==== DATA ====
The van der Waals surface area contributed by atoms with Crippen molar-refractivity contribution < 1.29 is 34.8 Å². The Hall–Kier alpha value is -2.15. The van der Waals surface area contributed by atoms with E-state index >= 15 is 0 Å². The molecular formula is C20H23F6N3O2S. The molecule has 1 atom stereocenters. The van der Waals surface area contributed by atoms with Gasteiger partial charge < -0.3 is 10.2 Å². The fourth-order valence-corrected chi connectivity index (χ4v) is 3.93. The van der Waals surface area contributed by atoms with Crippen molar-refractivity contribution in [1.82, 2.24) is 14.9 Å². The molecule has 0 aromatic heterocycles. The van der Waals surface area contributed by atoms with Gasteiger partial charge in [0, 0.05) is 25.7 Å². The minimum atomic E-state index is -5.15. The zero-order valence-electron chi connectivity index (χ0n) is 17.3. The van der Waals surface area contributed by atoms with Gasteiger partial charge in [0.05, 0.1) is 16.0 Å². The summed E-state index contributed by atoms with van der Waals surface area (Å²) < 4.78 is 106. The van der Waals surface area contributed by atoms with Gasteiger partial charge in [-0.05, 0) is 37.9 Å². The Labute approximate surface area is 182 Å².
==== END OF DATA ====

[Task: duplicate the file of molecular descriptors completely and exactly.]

The van der Waals surface area contributed by atoms with Crippen molar-refractivity contribution < 1.29 is 34.8 Å². The Hall–Kier alpha value is -2.15. The van der Waals surface area contributed by atoms with E-state index >= 15 is 0 Å². The molecular formula is C20H23F6N3O2S. The molecule has 1 atom stereocenters. The van der Waals surface area contributed by atoms with Gasteiger partial charge < -0.3 is 10.2 Å². The fourth-order valence-corrected chi connectivity index (χ4v) is 3.93. The van der Waals surface area contributed by atoms with Crippen molar-refractivity contribution in [1.82, 2.24) is 14.9 Å². The molecule has 0 aromatic heterocycles. The van der Waals surface area contributed by atoms with Gasteiger partial charge in [0, 0.05) is 25.7 Å². The minimum atomic E-state index is -5.15. The zero-order valence-electron chi connectivity index (χ0n) is 17.3. The van der Waals surface area contributed by atoms with Gasteiger partial charge in [0.05, 0.1) is 16.0 Å². The summed E-state index contributed by atoms with van der Waals surface area (Å²) < 4.78 is 106. The van der Waals surface area contributed by atoms with Gasteiger partial charge in [-0.05, 0) is 37.9 Å². The Labute approximate surface area is 182 Å².